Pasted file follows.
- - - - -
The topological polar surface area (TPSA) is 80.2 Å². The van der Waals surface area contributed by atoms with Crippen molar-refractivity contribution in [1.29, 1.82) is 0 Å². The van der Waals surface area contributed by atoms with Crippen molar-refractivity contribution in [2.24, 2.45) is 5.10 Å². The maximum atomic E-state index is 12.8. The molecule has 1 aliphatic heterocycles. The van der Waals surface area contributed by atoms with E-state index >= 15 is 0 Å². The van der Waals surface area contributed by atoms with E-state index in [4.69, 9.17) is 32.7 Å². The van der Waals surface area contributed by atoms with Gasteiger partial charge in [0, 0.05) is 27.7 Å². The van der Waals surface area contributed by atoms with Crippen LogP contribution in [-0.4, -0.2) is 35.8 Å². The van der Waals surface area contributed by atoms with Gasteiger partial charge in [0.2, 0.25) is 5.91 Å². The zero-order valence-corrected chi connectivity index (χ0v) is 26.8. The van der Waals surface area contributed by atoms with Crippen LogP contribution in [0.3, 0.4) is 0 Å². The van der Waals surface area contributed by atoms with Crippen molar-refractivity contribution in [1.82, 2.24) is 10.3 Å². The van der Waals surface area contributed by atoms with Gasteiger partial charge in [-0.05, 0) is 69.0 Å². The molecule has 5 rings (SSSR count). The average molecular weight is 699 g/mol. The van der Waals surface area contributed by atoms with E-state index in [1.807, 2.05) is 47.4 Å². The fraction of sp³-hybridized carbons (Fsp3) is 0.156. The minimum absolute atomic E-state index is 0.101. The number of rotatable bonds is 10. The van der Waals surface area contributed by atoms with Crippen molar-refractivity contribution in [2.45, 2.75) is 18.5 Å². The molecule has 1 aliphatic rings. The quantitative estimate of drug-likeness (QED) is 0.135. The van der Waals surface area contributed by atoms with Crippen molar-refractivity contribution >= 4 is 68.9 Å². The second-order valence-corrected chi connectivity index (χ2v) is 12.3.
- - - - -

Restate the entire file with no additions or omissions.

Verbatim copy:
The topological polar surface area (TPSA) is 80.2 Å². The van der Waals surface area contributed by atoms with Crippen molar-refractivity contribution in [1.29, 1.82) is 0 Å². The van der Waals surface area contributed by atoms with Crippen molar-refractivity contribution in [2.24, 2.45) is 5.10 Å². The maximum atomic E-state index is 12.8. The molecule has 1 aliphatic heterocycles. The van der Waals surface area contributed by atoms with E-state index >= 15 is 0 Å². The van der Waals surface area contributed by atoms with E-state index in [4.69, 9.17) is 32.7 Å². The van der Waals surface area contributed by atoms with Gasteiger partial charge in [0, 0.05) is 27.7 Å². The van der Waals surface area contributed by atoms with Crippen LogP contribution in [-0.4, -0.2) is 35.8 Å². The van der Waals surface area contributed by atoms with Gasteiger partial charge in [0.2, 0.25) is 5.91 Å². The zero-order valence-corrected chi connectivity index (χ0v) is 26.8. The van der Waals surface area contributed by atoms with Crippen LogP contribution in [0.3, 0.4) is 0 Å². The van der Waals surface area contributed by atoms with Crippen molar-refractivity contribution in [1.82, 2.24) is 10.3 Å². The van der Waals surface area contributed by atoms with Gasteiger partial charge in [-0.05, 0) is 69.0 Å². The molecule has 5 rings (SSSR count). The average molecular weight is 699 g/mol. The van der Waals surface area contributed by atoms with E-state index in [1.807, 2.05) is 47.4 Å². The fraction of sp³-hybridized carbons (Fsp3) is 0.156. The minimum absolute atomic E-state index is 0.101. The number of rotatable bonds is 10. The van der Waals surface area contributed by atoms with Crippen molar-refractivity contribution in [2.45, 2.75) is 18.5 Å². The molecule has 1 aliphatic rings. The quantitative estimate of drug-likeness (QED) is 0.135. The van der Waals surface area contributed by atoms with Crippen molar-refractivity contribution >= 4 is 68.9 Å². The second-order valence-corrected chi connectivity index (χ2v) is 12.3.